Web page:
The market’s forecast breakdown, between Internet services on the one side and telecom (access) services on the other, also varies substantially, ranging from 49% for telecoms under the “Open” scenario to 60% under the “Trust” scenario. Of course, compared to the more than 75% share in 2015, this corresponds to telecom services steadily losing market share to Internet services.

Value growth for Internet and telecom services markets, by scenario, 2014-2025


Source: IDATE, The Digital Economy in 2025, January 2016

More information on The future of Telecom and Internet ecosystems in our report "Digital Economy 2025"

Discover the perspectives and key trends that will structure the digital economy for the next decade and participate to DigiWorld Future 2016 

DWF15 video report v3For the publication of the 16th edition of the DigiWorld Yearbook (pre-order now), IDATE is organizing a conference based on the detailed analysis of the current situations and some forecasts by IDATE experts on the major digital sectors, the discussion will deal with the great trends and challenges that will disrupt the digital markets by 2025.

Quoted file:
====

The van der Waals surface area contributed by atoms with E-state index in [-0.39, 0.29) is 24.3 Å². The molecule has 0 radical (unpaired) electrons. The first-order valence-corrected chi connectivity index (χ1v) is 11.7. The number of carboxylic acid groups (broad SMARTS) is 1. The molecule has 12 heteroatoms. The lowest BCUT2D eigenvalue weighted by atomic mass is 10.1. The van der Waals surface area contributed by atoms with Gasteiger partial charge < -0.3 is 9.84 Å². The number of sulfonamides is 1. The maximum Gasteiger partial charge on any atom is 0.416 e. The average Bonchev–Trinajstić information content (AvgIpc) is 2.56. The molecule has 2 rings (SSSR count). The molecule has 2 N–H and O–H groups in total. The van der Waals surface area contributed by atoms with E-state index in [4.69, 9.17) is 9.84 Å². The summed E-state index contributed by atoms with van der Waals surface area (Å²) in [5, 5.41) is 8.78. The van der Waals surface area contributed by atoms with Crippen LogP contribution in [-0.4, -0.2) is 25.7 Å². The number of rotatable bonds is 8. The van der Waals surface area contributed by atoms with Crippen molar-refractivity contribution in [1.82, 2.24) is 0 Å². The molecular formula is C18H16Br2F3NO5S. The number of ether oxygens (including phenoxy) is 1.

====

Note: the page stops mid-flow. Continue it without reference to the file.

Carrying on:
How can policy makers create conditions encouraging investments in the deployment of very high speed connectivity networks?


Yves Gassot
CEO, IDATE DigiWorld

I will be the moderator of an interactive discussion during the Digital Regulation forum 2016 about "the needs for Internet speed and quality beyond 2020" on Wednesday 20 April.


Here are several theoretical options to stimulate private investment in fibre network rollouts:

1) Regulatory holidays:

the investor can invest without the threat of having to open its network to the competition. The questions are: when will the holiday end? Is it set in advance or, on the contrary, unknown by the investor?

2) The threat of public or subsidised deployments: